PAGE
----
Newspaper article The Florida Times Union

Companies Trying to Make Privacy Big Business

Newspaper article The Florida Times Union

Companies Trying to Make Privacy Big Business

Article excerpt

WASHINGTON -- Protecting the privacy of consumers on the Internet is big business these days, or at least it might be.

Though profits remain elusive, companies are producing new software and new technologies at an unprecedented rate to help people online preserve their anonymity, keep credit-card numbers safe and warn them about Web sites that may sell their personal secrets to others.

The latest is a clever, free software program released yesterday on the Internet from Enonymous Inc., which warns consumers about each Web site's privacy promises whenever they're asked to surrender their name, e-mail address and other personal information.

The company, a small Internet startup based in San Diego, said it reviewed and rated the privacy guarantees of the 10,000 most popular Web sites, including those by Amazon.Com, America Online Inc. and the Microsoft Corp. The tool means consumers won't need to study the fine print on promises, which can be hard to find and filled with legal jargon.

"For consumers who don't want to go through and read a privacy statement, this is a really great thing for them," said Michelle Slack, an analyst for Jupiter Communications, a New York research company.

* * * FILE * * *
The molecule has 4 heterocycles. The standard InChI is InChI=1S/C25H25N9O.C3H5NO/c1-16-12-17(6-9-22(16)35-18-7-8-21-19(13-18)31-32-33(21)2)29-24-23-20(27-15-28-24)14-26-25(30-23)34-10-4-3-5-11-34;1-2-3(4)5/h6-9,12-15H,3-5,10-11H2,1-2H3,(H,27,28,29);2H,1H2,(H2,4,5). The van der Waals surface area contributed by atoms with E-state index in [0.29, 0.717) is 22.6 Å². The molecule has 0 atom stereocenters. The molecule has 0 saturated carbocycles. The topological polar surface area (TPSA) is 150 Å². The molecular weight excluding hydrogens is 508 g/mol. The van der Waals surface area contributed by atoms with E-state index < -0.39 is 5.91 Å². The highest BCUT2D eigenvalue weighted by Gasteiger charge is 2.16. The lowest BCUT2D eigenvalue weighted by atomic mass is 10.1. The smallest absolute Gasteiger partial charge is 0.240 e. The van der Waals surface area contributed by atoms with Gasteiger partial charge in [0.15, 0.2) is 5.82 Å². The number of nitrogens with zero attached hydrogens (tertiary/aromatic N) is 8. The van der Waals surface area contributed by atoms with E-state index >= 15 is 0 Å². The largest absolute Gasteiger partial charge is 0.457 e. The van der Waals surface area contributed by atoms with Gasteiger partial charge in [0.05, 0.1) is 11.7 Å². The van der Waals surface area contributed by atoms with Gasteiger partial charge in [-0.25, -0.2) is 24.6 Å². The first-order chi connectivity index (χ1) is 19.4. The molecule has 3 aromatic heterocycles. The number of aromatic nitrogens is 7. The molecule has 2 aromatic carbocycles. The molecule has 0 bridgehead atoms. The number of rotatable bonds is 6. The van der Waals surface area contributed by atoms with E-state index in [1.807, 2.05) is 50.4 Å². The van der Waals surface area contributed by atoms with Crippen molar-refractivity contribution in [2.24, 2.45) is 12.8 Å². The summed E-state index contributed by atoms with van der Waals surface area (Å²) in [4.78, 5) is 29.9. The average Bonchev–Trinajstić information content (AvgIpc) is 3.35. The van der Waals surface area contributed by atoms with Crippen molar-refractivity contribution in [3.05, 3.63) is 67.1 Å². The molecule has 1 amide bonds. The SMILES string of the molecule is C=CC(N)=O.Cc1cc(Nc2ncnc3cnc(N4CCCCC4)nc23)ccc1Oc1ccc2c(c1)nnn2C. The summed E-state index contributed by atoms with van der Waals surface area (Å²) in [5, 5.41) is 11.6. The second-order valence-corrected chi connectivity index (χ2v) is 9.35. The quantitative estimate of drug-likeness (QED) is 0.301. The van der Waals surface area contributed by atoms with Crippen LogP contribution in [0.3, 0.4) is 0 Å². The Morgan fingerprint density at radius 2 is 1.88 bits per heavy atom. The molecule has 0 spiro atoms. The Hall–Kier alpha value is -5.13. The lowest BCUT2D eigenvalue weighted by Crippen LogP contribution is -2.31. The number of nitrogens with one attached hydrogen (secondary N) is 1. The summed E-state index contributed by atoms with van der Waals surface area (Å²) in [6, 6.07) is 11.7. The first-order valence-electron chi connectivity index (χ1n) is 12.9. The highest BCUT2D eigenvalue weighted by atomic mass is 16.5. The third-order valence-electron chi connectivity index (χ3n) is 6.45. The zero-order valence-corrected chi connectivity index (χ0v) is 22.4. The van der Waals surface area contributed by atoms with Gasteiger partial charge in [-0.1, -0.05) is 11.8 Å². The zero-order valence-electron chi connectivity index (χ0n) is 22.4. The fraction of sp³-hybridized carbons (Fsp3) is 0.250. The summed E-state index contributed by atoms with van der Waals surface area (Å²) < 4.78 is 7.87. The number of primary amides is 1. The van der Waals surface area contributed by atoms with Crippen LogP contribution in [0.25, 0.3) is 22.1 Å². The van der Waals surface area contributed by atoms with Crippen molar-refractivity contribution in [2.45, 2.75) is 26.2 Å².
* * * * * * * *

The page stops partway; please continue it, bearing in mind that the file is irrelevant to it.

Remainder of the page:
The software displays warnings for those sites with weak guarantees. Enonymous promised to update its ratings regularly and review new policies at Web sites other than the top 10,000 where its customers spend time.

"We don't want to be adversarial with Web sites," said David Taylor, the company's chief executive officer. "We want them to realize it's good for business to have a good privacy policy."

Novell Inc., the $1 billion computer networking giant, planned to unveil its latest Web privacy tool, called "Digital Me," at an Internet trade show in New York today.

A Novell executive, Mike Sheridan, told Congress earlier this year that the technology will let consumers cloak themselves behind different profiles to control what information Internet sites collect.

Lawmakers and federal regulators have so far resisted calls for new national privacy laws protecting Internet users. …

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